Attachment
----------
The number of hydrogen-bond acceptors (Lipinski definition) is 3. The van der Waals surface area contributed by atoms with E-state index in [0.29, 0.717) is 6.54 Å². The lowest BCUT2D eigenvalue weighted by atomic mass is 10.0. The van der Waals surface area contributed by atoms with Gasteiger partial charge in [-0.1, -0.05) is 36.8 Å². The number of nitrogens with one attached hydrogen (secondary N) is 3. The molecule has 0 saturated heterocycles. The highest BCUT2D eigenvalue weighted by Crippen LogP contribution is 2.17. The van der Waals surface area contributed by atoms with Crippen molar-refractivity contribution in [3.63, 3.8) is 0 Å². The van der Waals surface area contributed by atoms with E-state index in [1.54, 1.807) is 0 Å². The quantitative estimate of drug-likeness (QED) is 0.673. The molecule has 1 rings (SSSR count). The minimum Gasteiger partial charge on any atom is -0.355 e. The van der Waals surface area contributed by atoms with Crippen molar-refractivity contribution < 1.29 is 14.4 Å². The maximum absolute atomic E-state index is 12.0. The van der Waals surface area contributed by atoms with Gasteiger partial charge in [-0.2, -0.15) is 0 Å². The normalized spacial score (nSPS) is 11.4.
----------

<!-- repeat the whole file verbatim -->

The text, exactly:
The number of hydrogen-bond acceptors (Lipinski definition) is 3. The van der Waals surface area contributed by atoms with E-state index in [0.29, 0.717) is 6.54 Å². The lowest BCUT2D eigenvalue weighted by atomic mass is 10.0. The van der Waals surface area contributed by atoms with Gasteiger partial charge in [-0.1, -0.05) is 36.8 Å². The number of nitrogens with one attached hydrogen (secondary N) is 3. The molecule has 0 saturated heterocycles. The highest BCUT2D eigenvalue weighted by Crippen LogP contribution is 2.17. The van der Waals surface area contributed by atoms with Crippen molar-refractivity contribution in [3.63, 3.8) is 0 Å². The van der Waals surface area contributed by atoms with E-state index in [1.54, 1.807) is 0 Å². The quantitative estimate of drug-likeness (QED) is 0.673. The molecule has 1 rings (SSSR count). The minimum Gasteiger partial charge on any atom is -0.355 e. The van der Waals surface area contributed by atoms with Crippen molar-refractivity contribution < 1.29 is 14.4 Å². The maximum absolute atomic E-state index is 12.0. The van der Waals surface area contributed by atoms with Gasteiger partial charge in [-0.2, -0.15) is 0 Å². The normalized spacial score (nSPS) is 11.4.